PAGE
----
The agency, along with SpaceX, is eyeing a mid-to-late May launch for the manned SpaceX Demo-2 flight test from Kennedy Space Center in Florida. Since the last shuttle mission in July 2011, crews launching to the International Space Station have been conducted from Baikonur in Russia aboard the Russian Soyuz spacecraft.
The agency is monitoring CDC guidance with regards to mission planning amid the coronavirus pandemic, they said. The launch date could be postponed. All NASA centers are currently operating with non-mission-essential work occurring remotely, which limits employee contact with the crew, according to the agency.
But for now, things are going according to plan. NASA astronauts Doug Hurley and Bob Behnken are expected to be on the May flight test in SpaceX’s Crew Dragon spacecraft on top of a Falcon 9 rocket. It is the final flight test of the system before SpaceX is certified to carry out operational crew flights to and from the space station for NASA, the agency said.
Hurley and Behnken have been practicing in a Crew Dragon simulator over the last few months. Flight control teams for NASA and SpaceX in Florida, Texas and California have also been simulating different aspects of the mission to practice ahead of the Demo-2 launch.
In March, the simulations closely mirrored the mission itself, simulating timelines that began with pre-launch procedures and continued all the way to docking with the space station. They also simulated leaving the space station and splashing down back to Earth.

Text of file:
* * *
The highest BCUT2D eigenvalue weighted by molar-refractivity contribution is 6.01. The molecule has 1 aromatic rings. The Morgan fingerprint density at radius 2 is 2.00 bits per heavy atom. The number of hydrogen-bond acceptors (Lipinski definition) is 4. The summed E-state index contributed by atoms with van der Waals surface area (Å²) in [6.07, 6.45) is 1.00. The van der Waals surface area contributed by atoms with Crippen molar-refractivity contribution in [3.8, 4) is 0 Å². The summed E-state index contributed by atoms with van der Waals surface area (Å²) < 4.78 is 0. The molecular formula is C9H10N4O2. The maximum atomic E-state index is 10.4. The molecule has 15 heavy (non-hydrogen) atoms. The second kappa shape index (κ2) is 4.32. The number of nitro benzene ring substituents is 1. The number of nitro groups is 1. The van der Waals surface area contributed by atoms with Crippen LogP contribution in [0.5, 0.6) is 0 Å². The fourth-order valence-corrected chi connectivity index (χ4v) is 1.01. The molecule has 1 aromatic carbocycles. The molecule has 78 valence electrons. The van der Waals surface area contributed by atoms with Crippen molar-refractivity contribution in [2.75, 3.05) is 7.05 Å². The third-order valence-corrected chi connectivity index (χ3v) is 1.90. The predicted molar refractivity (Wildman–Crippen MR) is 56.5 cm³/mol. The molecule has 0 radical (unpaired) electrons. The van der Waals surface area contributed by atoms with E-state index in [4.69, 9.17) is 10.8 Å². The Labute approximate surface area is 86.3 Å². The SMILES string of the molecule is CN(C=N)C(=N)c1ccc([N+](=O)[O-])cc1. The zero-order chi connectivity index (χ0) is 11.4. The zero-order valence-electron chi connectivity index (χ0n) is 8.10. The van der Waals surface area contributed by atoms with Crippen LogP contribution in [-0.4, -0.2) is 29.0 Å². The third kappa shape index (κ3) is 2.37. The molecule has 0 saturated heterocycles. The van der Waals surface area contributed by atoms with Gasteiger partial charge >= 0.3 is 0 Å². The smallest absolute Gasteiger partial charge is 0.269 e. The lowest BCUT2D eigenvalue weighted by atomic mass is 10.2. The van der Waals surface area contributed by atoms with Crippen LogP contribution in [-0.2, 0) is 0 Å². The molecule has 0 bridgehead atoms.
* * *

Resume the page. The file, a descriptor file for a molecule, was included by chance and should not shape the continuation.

“The simulations were a great opportunity to practice procedures and to coordinate decision-making for the mission management team, especially with respect to weather,” said Michael Hess, manager of Operations Integration for NASA’s Commercial Crew Program. “Simulation supervisors do a great job at picking cases that really make the team think and discuss.”
The Crew Dragon spacecraft is also being prepped for pre-launch and going through the final tests at the SpaceX facility near Cape Canaveral in Florida.
This leads to “more simulations, final crew training and flight readiness reviews to ensure all of the mission systems and subsystems are ready for a crewed test flight,” Hess said.
Commercial partners like SpaceX are opening up access to low-Earth orbit, like the space station.
“What’s happening in commercial crew is a big deal,” Hess said. “This new spacecraft, Crew Dragon, was designed and built by SpaceX, not by NASA and traditional contractor partnerships. Bob Behnken and Doug Hurley will definitely be earning their spacecraft test pilot wings with this mission. Also, the Space Station Program is really looking forward to another way to rotate crews to [the] station to perform science and experiments to benefit all.”
Demo-2 is the final test before NASA transitions to operational crewed flights to the space station using the Crew Dragon spacecraft.
The first mission, slated for launch later this year if Demo-2 is successful, will send NASA astronauts Michael Hopkins, Shannon Walker and Victor Glover Jr., as well as Soichi Noguchi of the Japan Aerospace Exploration Agency, up for a six-month stint on the space station.
It will be the second spaceflight for Walker and Hopkins, who have both been on the space station before, and the first for Glover. It’s Noguchi’s third spaceflight; he was formerly a space shuttle and space station crew member.